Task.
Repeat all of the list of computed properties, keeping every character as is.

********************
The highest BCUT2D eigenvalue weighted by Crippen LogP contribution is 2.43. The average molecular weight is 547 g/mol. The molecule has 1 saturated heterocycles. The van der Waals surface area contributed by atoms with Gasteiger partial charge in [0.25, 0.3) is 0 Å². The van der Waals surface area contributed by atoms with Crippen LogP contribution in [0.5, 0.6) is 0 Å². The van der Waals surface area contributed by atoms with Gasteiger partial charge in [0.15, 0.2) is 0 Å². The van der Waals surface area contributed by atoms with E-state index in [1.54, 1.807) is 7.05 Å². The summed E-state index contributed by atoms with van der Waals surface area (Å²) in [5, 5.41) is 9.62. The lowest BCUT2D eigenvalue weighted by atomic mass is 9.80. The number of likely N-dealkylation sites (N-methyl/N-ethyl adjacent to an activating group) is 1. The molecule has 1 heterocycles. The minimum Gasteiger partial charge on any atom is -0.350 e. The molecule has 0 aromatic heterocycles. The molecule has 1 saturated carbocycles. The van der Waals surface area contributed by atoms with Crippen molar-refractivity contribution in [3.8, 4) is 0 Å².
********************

The highest BCUT2D eigenvalue weighted by Crippen LogP contribution is 2.43. The average molecular weight is 547 g/mol. The molecule has 1 saturated heterocycles. The van der Waals surface area contributed by atoms with Gasteiger partial charge in [0.25, 0.3) is 0 Å². The van der Waals surface area contributed by atoms with Crippen LogP contribution in [0.5, 0.6) is 0 Å². The van der Waals surface area contributed by atoms with Gasteiger partial charge in [0.15, 0.2) is 0 Å². The van der Waals surface area contributed by atoms with E-state index in [1.54, 1.807) is 7.05 Å². The summed E-state index contributed by atoms with van der Waals surface area (Å²) in [5, 5.41) is 9.62. The lowest BCUT2D eigenvalue weighted by atomic mass is 9.80. The number of likely N-dealkylation sites (N-methyl/N-ethyl adjacent to an activating group) is 1. The molecule has 1 heterocycles. The minimum Gasteiger partial charge on any atom is -0.350 e. The molecule has 0 aromatic heterocycles. The molecule has 1 saturated carbocycles. The van der Waals surface area contributed by atoms with Crippen molar-refractivity contribution in [3.8, 4) is 0 Å².